Mother’s Day never qualified as a ‘real’ holiday growing up in my family. My mother, whether being stoic, passive-aggressive, just plain honest or some mixture of the three always insisted that there was no need for such a day. “Every day is mother’s day” she’d say enigmatically, absolutely throwing me for a loop each time she did. But I never took her to task on it. I’m pretty sure we made her cards nonetheless. Even today I ended up making a bouquet for her and giving a small gift of a scarf – just because. We stopped in for a quick hello, because at this point in the game, how can we not? Now me, myself, I admit I don’t mind folks giving me some props and thanks for doing what I do – because I really do feel that my role is very important, and I feel that I do a pretty good job at it too. I don’t mean to sound self-righteous about it – but this is the most important job of my life, so a little respect from the world at large not such a bad idea. Nuff on that.
How about a couple of scrapbook entries to mark our day? I apologize if my photographic accounts are getting a bit too much or a bit tedious, but if it doesn’t get documented here, it doesn’t get documented anywhere. This is what my kid has to look back on someday. (Hope he feels more gratitude than regret when that time comes!) So thanks for bearing witness, and feel free to overlook this post entirely if you’ve had enough. Here’s hoping you mothers didn’t have to cook, clean or put things away today – unless you felt absolutely compelled to do so (I did).
These things are downright sexy, are they not? Good lookin yolks… And just think, this is how we all begin; as our mother’s eggs…
What’s better than yolks fresh from the farm? Bernaise sauce made from those fresh yolks! Here’s my made-to-order ‘deconstructed’ Eggs Benedict. This particular batch of Bernaise kicked ass. And it’s topped with fresh-cut chives from the garden. !!
Like clockwork – they first arrive here on Mother’s Day each year.
Next up, the chicks need to meet the great outdoors.
Still cute and fuzzy – but more than twice as big as they were two weeks ago.
Seriously guys? Ten open acres and you’re all hanging out in the porch? Sheesh.
The last glimpse of Saratoga Lake we’ll get ’til the leaves fall off the trees again.
Now we’re deep in the swampy area of my folks’ woods. Not easy getting around here. We were in search of a huge boulder Andrew and I would play on as kids – only difference is we came out here all those years ago in the wintertime when this was all one big sheet of ice. The ice made it much easier to get back here. After some searching, we didn’t find the rock, but we did find other sweet little diversions along the way…
And very few standing trees against an amazing, cloudless sky…
On the walk home we found what was left of a raccoon that had been at the side of the road for nearly a year.
Reminded us of a Dr. Seuss poem about ‘shin bone pinning’…
Having broken my neck once, I’m partial to this spinal remnant
Elihu gathers fiddleheads for our supper
This is the house where we Conants spent our summers (winter vacations too). Uncle Andrew now lives there.
With the shadow of the Old House to the right, Mom’s place is at the top of the driveway, and the Studio is on the left.
Elihu shows mom our bone treasures
Good old Annie, named so as she was found by my parents on their wedding anniversary, now many years ago.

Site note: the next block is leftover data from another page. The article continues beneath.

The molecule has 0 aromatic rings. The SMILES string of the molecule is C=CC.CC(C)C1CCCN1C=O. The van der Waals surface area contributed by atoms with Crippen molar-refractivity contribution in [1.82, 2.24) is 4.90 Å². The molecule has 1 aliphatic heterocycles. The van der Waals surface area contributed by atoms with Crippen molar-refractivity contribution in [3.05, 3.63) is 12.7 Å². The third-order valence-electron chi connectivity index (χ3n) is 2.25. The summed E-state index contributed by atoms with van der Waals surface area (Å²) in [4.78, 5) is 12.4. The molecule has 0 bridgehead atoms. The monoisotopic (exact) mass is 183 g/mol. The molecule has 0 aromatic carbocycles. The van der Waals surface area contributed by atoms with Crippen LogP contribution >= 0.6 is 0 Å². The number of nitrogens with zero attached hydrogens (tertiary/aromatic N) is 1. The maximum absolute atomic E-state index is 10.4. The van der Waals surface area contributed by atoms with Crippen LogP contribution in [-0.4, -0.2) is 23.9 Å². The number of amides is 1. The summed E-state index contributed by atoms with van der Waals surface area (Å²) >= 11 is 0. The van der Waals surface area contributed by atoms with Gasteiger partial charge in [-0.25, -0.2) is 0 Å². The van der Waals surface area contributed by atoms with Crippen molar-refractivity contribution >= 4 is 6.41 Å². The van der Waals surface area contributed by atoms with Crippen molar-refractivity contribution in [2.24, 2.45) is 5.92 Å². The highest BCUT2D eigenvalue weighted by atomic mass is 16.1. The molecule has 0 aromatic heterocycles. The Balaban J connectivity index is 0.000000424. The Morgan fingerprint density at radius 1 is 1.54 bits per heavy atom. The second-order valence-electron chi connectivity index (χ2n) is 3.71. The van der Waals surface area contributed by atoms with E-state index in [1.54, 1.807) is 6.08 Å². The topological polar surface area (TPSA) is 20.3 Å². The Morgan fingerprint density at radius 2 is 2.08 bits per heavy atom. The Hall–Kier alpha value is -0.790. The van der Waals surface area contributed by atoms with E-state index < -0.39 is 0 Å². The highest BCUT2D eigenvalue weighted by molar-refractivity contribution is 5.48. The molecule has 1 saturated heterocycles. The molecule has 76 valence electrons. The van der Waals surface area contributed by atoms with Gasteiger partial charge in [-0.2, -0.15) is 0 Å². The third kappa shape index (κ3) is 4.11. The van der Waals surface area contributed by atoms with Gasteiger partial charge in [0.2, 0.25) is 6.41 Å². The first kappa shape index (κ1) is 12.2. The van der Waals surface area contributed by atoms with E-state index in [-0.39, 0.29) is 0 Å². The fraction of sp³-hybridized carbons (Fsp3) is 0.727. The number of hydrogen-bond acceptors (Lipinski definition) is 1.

Nothing like that salmon-pink of the flowering Quince
Two kinds of ferns to avoid, and one kind to eat.
After some labor-intensive de-fuzzing, they’re ready to be boiled. Next they’re sauteed in butter, and served with a squeeze of lemon. If not cooked well enough they can cause some tummy problems (that’s the nicer way of saying they can be ‘slightly toxic’.)
Nothing toxic here, yet. (The possible threat – however miniscule – did inspire a couple of very entertaining death scenes at the dinner table.)
We’re done with our lovely day. After a call to the other grandma in Illinois, we settle in for a few more chapters of our favorite Springtime tradition of all – The Burgess Bird Book for Children. Good-night all!
4 thoughts on “Mother’s May”
Personally, I like these photo essays a lot. Not only are they interesting and revealing, but they can be a nice break from more word heavy posts. ;~) Love those eggs! “Stand up yokes” as my buddy T-Poe would say. Can’t buy eggs like that in the store. Love those chickens. So funny. And fiddleheads! I used to love those when I visited my dad’s family in Northern Maine. Very fond memories. Served with fresh caught brook trout in the Summer. Yum. Looks like a great day. As we used to say in the 70’s: Right on mama! GB
ok,now I get why the squiggle and not the line….;~)
I love your photos too – I am the same, I worry that the things I take photos of everyone else will not “get” but hey, it is your blog my dear – your space to show the world through your eyes. I love yellow yolks too and every one of these photos (especially as our scenery is so different down here). My mum didn’t let us do the mother’s day thing and I explained to my confused husband (his mum is all about the obligation mother’s day) that I consider mother’s day not to be a day off from being a mother but a day off from all the things that prevent me being the kind of mother I want to be (you know the one that doesn’t have acres of laundry or washing up or cleaning to do when all they want to do is curl up in the morning sun with the kids and some books?). If you get to see the Ben Stiller movie ‘The Secret Life of Walter Mitty’ do, there is a photographer in there that takes pictures of what he sees as picture worthy….awesome cinematography :D